Nokia’s recent decision to blow off Symbian to Accenture has come as a surprise to some industry followers – yours truly included. For Accenture, it obviously is a kick-ass deal: getting excellent, “war-trained” kernel coders to burn on new consulting projects comes right after finding half a ton of gold on the street. So, for the rest of this post, we’ll look at the future of Nokia as a company…

If we look at Microsoft’s new best friend, we quickly see parallels to another company which once was known as Palm. When they deployed the Treo 700w, the idea was that Palm does the hardware and Microsoft does the hardware. As Palm continued to develop what became webOS, they eventually ditched Windows and…well…are independent once again.

Nokia, on the other hand, is well on the way to become a phone maker not dissimilar to HTC. Qt consultancy is gone to Digia, operating system gone to Accenture, Forum Nokia set up for a major shake-up – the question is what remains with the N folks. With comical elements included, I see two things: brand and hardware design.

Apple’s recent success has shown one thing: controlling both hardware and software makes making money easier. Even though Apple is a case of its own (an d should not be considered a role model for most companies), board room dwellers see things different.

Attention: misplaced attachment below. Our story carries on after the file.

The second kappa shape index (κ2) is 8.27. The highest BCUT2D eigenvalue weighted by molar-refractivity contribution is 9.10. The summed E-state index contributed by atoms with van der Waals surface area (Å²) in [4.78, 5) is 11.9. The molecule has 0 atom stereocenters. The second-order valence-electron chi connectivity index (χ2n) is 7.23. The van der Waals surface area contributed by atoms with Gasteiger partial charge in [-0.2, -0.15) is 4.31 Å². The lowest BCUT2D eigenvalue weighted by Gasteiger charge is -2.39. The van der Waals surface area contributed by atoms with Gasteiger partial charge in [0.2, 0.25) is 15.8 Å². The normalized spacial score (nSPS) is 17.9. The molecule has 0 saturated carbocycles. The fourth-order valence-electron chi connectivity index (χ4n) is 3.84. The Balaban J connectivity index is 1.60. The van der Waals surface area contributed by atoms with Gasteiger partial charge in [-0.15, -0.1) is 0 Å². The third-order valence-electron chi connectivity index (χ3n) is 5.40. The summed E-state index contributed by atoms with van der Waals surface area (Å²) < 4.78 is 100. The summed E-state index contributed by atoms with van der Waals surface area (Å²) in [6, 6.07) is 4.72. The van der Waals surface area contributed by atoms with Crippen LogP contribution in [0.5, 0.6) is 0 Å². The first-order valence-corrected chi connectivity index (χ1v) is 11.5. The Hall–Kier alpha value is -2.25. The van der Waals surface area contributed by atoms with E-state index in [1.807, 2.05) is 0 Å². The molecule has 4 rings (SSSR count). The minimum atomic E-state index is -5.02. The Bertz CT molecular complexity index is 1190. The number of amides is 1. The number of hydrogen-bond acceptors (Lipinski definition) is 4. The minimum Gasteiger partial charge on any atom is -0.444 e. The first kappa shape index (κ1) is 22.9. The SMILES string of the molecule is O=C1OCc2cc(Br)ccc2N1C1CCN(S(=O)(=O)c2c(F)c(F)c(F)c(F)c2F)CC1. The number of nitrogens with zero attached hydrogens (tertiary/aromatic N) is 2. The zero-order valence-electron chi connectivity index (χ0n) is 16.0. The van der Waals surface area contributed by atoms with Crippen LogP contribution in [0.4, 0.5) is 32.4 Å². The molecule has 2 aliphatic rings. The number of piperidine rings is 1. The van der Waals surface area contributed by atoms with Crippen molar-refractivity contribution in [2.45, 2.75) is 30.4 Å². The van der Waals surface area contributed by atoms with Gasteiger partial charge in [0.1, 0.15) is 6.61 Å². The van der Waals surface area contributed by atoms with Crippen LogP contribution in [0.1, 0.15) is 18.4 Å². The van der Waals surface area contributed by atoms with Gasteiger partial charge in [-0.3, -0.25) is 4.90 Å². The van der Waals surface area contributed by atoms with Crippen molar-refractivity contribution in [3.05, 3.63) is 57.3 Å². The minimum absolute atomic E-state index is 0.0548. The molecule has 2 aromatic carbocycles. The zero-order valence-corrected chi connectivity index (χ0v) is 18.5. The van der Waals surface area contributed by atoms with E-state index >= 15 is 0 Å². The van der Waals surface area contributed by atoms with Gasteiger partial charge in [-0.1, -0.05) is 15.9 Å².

With Nokia being nothing but a hardware manufacturer for Windows Phone devices, it is only logical to eventually gang up with Microsoft for real. Stock prices are going down, anyways – so why not wait a little and eventually buy the cow instead of paying for the milk?

This will, of course, not happen in the next year or two. But – on the long run, I would not be surprised to see Nokia being gobbled up. I suggest “Nokia sein Handybauer” as name…but stay tuned, as a naming competition will start shortly!


Related posts:

  1. Why neither Apple nor Nokia cares about developers
  2. Developer thoughts on Nokia Microsoft deal, figures revealed
  3. Why Microsoft MUST stay out of the hardware game
  4. Microsoft + Nokia – first industry responses
  5. Nokia goes Windows Phone 7

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